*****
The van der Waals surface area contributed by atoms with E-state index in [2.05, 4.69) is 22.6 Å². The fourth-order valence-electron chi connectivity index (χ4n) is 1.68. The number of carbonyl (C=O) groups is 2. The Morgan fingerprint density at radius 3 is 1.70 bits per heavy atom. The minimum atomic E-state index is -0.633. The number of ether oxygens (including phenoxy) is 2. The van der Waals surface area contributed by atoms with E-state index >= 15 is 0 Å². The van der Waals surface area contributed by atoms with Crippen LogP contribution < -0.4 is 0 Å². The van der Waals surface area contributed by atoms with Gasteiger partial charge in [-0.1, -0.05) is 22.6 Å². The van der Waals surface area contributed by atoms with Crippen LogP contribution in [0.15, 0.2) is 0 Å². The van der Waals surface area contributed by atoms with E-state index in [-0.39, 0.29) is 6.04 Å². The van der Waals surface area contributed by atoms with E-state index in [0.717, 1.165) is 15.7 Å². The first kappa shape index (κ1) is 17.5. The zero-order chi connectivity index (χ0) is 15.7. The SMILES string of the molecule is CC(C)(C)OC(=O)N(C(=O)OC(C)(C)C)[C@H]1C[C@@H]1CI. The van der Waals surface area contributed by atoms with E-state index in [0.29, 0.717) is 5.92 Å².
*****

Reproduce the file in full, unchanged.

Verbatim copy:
The van der Waals surface area contributed by atoms with E-state index in [2.05, 4.69) is 22.6 Å². The fourth-order valence-electron chi connectivity index (χ4n) is 1.68. The number of carbonyl (C=O) groups is 2. The Morgan fingerprint density at radius 3 is 1.70 bits per heavy atom. The minimum atomic E-state index is -0.633. The number of ether oxygens (including phenoxy) is 2. The van der Waals surface area contributed by atoms with E-state index >= 15 is 0 Å². The van der Waals surface area contributed by atoms with Crippen LogP contribution < -0.4 is 0 Å². The van der Waals surface area contributed by atoms with Gasteiger partial charge in [-0.1, -0.05) is 22.6 Å². The van der Waals surface area contributed by atoms with Crippen LogP contribution in [0.15, 0.2) is 0 Å². The van der Waals surface area contributed by atoms with E-state index in [-0.39, 0.29) is 6.04 Å². The van der Waals surface area contributed by atoms with E-state index in [0.717, 1.165) is 15.7 Å². The first kappa shape index (κ1) is 17.5. The zero-order chi connectivity index (χ0) is 15.7. The SMILES string of the molecule is CC(C)(C)OC(=O)N(C(=O)OC(C)(C)C)[C@H]1C[C@@H]1CI. The van der Waals surface area contributed by atoms with E-state index in [0.29, 0.717) is 5.92 Å².